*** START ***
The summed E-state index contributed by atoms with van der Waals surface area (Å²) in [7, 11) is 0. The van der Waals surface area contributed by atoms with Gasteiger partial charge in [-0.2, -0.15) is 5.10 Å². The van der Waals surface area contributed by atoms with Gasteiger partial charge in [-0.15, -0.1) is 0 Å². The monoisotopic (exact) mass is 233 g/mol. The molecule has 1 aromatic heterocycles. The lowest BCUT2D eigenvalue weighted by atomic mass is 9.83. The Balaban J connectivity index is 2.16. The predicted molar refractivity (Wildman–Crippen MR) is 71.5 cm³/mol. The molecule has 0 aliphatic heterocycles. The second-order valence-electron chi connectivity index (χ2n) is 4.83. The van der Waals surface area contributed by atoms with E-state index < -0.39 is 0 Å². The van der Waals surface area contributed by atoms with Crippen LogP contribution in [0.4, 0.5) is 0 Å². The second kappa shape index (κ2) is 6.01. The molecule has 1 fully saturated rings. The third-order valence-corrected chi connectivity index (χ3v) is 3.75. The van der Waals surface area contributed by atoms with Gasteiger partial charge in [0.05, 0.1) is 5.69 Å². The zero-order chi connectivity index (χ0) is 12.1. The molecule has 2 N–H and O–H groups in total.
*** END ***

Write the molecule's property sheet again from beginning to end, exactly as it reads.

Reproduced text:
The summed E-state index contributed by atoms with van der Waals surface area (Å²) in [7, 11) is 0. The van der Waals surface area contributed by atoms with Gasteiger partial charge in [-0.2, -0.15) is 5.10 Å². The van der Waals surface area contributed by atoms with Gasteiger partial charge in [-0.15, -0.1) is 0 Å². The monoisotopic (exact) mass is 233 g/mol. The molecule has 1 aromatic heterocycles. The lowest BCUT2D eigenvalue weighted by atomic mass is 9.83. The Balaban J connectivity index is 2.16. The predicted molar refractivity (Wildman–Crippen MR) is 71.5 cm³/mol. The molecule has 0 aliphatic heterocycles. The second-order valence-electron chi connectivity index (χ2n) is 4.83. The van der Waals surface area contributed by atoms with E-state index < -0.39 is 0 Å². The van der Waals surface area contributed by atoms with Crippen LogP contribution in [0.4, 0.5) is 0 Å². The second kappa shape index (κ2) is 6.01. The molecule has 1 fully saturated rings. The third-order valence-corrected chi connectivity index (χ3v) is 3.75. The van der Waals surface area contributed by atoms with Gasteiger partial charge in [0.05, 0.1) is 5.69 Å². The zero-order chi connectivity index (χ0) is 12.1. The molecule has 2 N–H and O–H groups in total.